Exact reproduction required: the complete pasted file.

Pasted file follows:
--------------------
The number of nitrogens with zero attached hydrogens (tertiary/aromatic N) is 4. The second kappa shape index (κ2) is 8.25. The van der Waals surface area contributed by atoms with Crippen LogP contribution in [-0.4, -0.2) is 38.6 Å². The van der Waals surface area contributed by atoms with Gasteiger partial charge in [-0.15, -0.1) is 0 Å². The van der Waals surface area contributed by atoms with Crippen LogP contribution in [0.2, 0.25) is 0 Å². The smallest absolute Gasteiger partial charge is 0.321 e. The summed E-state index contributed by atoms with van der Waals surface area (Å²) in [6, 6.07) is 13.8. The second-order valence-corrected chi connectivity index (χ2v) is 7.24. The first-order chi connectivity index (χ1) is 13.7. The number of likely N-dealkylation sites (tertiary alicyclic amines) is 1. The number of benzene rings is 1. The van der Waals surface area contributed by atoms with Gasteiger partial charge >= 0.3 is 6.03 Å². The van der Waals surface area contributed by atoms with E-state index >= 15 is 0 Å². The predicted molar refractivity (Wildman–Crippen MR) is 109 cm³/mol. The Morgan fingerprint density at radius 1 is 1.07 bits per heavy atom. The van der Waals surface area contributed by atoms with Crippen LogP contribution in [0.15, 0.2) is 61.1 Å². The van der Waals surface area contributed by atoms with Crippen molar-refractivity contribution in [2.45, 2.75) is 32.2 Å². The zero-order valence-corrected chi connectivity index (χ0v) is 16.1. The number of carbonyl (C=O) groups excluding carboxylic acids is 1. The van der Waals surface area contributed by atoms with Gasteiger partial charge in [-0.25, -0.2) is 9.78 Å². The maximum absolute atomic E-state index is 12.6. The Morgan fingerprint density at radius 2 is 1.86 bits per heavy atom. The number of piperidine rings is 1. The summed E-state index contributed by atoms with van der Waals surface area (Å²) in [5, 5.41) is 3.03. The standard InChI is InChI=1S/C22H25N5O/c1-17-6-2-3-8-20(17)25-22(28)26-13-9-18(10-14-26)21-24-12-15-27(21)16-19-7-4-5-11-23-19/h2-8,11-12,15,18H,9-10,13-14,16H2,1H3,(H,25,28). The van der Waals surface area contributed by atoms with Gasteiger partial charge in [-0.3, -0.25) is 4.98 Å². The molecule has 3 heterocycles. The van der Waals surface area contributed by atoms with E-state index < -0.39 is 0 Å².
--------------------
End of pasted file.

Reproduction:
The number of nitrogens with zero attached hydrogens (tertiary/aromatic N) is 4. The second kappa shape index (κ2) is 8.25. The van der Waals surface area contributed by atoms with Crippen LogP contribution in [-0.4, -0.2) is 38.6 Å². The van der Waals surface area contributed by atoms with Gasteiger partial charge in [-0.15, -0.1) is 0 Å². The van der Waals surface area contributed by atoms with Crippen LogP contribution in [0.2, 0.25) is 0 Å². The smallest absolute Gasteiger partial charge is 0.321 e. The summed E-state index contributed by atoms with van der Waals surface area (Å²) in [6, 6.07) is 13.8. The second-order valence-corrected chi connectivity index (χ2v) is 7.24. The first-order chi connectivity index (χ1) is 13.7. The number of likely N-dealkylation sites (tertiary alicyclic amines) is 1. The number of benzene rings is 1. The van der Waals surface area contributed by atoms with Gasteiger partial charge >= 0.3 is 6.03 Å². The van der Waals surface area contributed by atoms with E-state index >= 15 is 0 Å². The predicted molar refractivity (Wildman–Crippen MR) is 109 cm³/mol. The Morgan fingerprint density at radius 1 is 1.07 bits per heavy atom. The van der Waals surface area contributed by atoms with Crippen LogP contribution in [0.15, 0.2) is 61.1 Å². The van der Waals surface area contributed by atoms with Crippen molar-refractivity contribution in [2.45, 2.75) is 32.2 Å². The zero-order valence-corrected chi connectivity index (χ0v) is 16.1. The number of carbonyl (C=O) groups excluding carboxylic acids is 1. The van der Waals surface area contributed by atoms with Gasteiger partial charge in [-0.25, -0.2) is 9.78 Å². The maximum absolute atomic E-state index is 12.6. The Morgan fingerprint density at radius 2 is 1.86 bits per heavy atom. The number of piperidine rings is 1. The summed E-state index contributed by atoms with van der Waals surface area (Å²) in [5, 5.41) is 3.03. The standard InChI is InChI=1S/C22H25N5O/c1-17-6-2-3-8-20(17)25-22(28)26-13-9-18(10-14-26)21-24-12-15-27(21)16-19-7-4-5-11-23-19/h2-8,11-12,15,18H,9-10,13-14,16H2,1H3,(H,25,28). The van der Waals surface area contributed by atoms with Gasteiger partial charge in [-0.3, -0.25) is 4.98 Å². The molecule has 3 heterocycles. The van der Waals surface area contributed by atoms with E-state index < -0.39 is 0 Å².